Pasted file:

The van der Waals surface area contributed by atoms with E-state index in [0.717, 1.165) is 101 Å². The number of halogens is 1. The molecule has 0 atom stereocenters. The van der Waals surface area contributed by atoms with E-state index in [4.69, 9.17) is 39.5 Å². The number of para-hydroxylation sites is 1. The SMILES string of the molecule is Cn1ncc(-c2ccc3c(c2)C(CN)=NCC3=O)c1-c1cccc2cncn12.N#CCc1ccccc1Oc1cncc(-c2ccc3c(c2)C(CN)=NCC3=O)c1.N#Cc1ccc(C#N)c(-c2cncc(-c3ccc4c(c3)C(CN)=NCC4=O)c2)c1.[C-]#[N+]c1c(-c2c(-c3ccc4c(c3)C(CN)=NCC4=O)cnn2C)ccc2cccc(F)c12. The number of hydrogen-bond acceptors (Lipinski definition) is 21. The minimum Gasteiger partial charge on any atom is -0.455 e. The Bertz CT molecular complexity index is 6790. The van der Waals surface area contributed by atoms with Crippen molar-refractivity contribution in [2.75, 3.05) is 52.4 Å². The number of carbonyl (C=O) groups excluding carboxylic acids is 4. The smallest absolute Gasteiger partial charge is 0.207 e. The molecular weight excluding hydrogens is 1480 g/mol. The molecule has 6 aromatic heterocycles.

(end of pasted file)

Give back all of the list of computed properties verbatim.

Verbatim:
The van der Waals surface area contributed by atoms with E-state index in [0.717, 1.165) is 101 Å². The number of halogens is 1. The molecule has 0 atom stereocenters. The van der Waals surface area contributed by atoms with E-state index in [4.69, 9.17) is 39.5 Å². The number of para-hydroxylation sites is 1. The SMILES string of the molecule is Cn1ncc(-c2ccc3c(c2)C(CN)=NCC3=O)c1-c1cccc2cncn12.N#CCc1ccccc1Oc1cncc(-c2ccc3c(c2)C(CN)=NCC3=O)c1.N#Cc1ccc(C#N)c(-c2cncc(-c3ccc4c(c3)C(CN)=NCC4=O)c2)c1.[C-]#[N+]c1c(-c2c(-c3ccc4c(c3)C(CN)=NCC4=O)cnn2C)ccc2cccc(F)c12. The number of hydrogen-bond acceptors (Lipinski definition) is 21. The minimum Gasteiger partial charge on any atom is -0.455 e. The Bertz CT molecular complexity index is 6790. The van der Waals surface area contributed by atoms with Crippen molar-refractivity contribution in [2.75, 3.05) is 52.4 Å². The number of carbonyl (C=O) groups excluding carboxylic acids is 4. The smallest absolute Gasteiger partial charge is 0.207 e. The molecular weight excluding hydrogens is 1480 g/mol. The molecule has 6 aromatic heterocycles.